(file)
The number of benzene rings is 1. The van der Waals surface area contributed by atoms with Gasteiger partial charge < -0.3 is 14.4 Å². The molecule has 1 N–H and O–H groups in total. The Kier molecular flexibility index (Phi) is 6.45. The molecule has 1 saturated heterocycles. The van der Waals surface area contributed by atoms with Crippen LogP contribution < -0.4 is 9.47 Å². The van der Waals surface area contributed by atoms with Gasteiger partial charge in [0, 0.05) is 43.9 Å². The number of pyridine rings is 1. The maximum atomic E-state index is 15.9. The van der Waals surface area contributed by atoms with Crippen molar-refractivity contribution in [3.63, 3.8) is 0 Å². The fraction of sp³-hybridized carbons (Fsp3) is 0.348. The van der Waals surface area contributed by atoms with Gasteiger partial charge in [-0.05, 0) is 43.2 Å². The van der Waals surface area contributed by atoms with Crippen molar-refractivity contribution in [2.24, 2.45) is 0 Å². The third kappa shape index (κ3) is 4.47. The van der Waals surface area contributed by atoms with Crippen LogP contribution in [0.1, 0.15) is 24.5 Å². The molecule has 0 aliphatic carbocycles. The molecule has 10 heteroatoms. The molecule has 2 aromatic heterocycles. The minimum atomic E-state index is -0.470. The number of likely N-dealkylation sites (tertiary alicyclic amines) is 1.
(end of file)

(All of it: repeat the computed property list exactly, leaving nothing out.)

The number of benzene rings is 1. The van der Waals surface area contributed by atoms with Gasteiger partial charge < -0.3 is 14.4 Å². The molecule has 1 N–H and O–H groups in total. The Kier molecular flexibility index (Phi) is 6.45. The molecule has 1 saturated heterocycles. The van der Waals surface area contributed by atoms with Crippen LogP contribution < -0.4 is 9.47 Å². The van der Waals surface area contributed by atoms with Gasteiger partial charge in [0, 0.05) is 43.9 Å². The number of pyridine rings is 1. The maximum atomic E-state index is 15.9. The van der Waals surface area contributed by atoms with Crippen molar-refractivity contribution in [3.63, 3.8) is 0 Å². The fraction of sp³-hybridized carbons (Fsp3) is 0.348. The van der Waals surface area contributed by atoms with Gasteiger partial charge in [-0.05, 0) is 43.2 Å². The van der Waals surface area contributed by atoms with Crippen molar-refractivity contribution in [2.24, 2.45) is 0 Å². The third kappa shape index (κ3) is 4.47. The van der Waals surface area contributed by atoms with Crippen LogP contribution in [0.1, 0.15) is 24.5 Å². The molecule has 0 aliphatic carbocycles. The molecule has 10 heteroatoms. The molecule has 2 aromatic heterocycles. The minimum atomic E-state index is -0.470. The number of likely N-dealkylation sites (tertiary alicyclic amines) is 1.